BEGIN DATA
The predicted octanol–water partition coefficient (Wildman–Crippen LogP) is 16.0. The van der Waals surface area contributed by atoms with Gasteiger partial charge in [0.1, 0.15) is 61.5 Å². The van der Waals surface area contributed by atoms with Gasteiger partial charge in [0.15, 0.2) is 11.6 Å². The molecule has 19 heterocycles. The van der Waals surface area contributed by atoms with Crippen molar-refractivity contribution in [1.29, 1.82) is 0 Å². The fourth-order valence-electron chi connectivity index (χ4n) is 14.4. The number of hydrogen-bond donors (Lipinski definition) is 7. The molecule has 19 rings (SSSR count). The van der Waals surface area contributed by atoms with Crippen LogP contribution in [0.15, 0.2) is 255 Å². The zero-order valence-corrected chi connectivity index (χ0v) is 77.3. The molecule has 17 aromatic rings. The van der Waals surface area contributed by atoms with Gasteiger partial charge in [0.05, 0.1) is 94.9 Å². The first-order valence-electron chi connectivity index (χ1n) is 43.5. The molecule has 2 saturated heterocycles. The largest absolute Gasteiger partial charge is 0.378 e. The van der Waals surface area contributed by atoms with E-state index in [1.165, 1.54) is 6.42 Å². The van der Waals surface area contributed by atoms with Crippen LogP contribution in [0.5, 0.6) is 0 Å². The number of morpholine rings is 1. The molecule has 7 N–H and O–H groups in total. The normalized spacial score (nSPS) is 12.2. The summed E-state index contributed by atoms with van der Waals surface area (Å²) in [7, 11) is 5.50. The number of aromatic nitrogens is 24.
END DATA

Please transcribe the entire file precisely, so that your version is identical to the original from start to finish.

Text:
The predicted octanol–water partition coefficient (Wildman–Crippen LogP) is 16.0. The van der Waals surface area contributed by atoms with Gasteiger partial charge in [0.1, 0.15) is 61.5 Å². The van der Waals surface area contributed by atoms with Gasteiger partial charge in [0.15, 0.2) is 11.6 Å². The molecule has 19 heterocycles. The van der Waals surface area contributed by atoms with Crippen molar-refractivity contribution in [1.29, 1.82) is 0 Å². The fourth-order valence-electron chi connectivity index (χ4n) is 14.4. The number of hydrogen-bond donors (Lipinski definition) is 7. The molecule has 19 rings (SSSR count). The van der Waals surface area contributed by atoms with Crippen LogP contribution in [0.15, 0.2) is 255 Å². The zero-order valence-corrected chi connectivity index (χ0v) is 77.3. The molecule has 17 aromatic rings. The van der Waals surface area contributed by atoms with Gasteiger partial charge in [0.05, 0.1) is 94.9 Å². The first-order valence-electron chi connectivity index (χ1n) is 43.5. The molecule has 2 saturated heterocycles. The largest absolute Gasteiger partial charge is 0.378 e. The van der Waals surface area contributed by atoms with E-state index in [1.165, 1.54) is 6.42 Å². The van der Waals surface area contributed by atoms with Crippen LogP contribution in [0.5, 0.6) is 0 Å². The number of morpholine rings is 1. The molecule has 7 N–H and O–H groups in total. The normalized spacial score (nSPS) is 12.2. The summed E-state index contributed by atoms with van der Waals surface area (Å²) in [7, 11) is 5.50. The number of aromatic nitrogens is 24.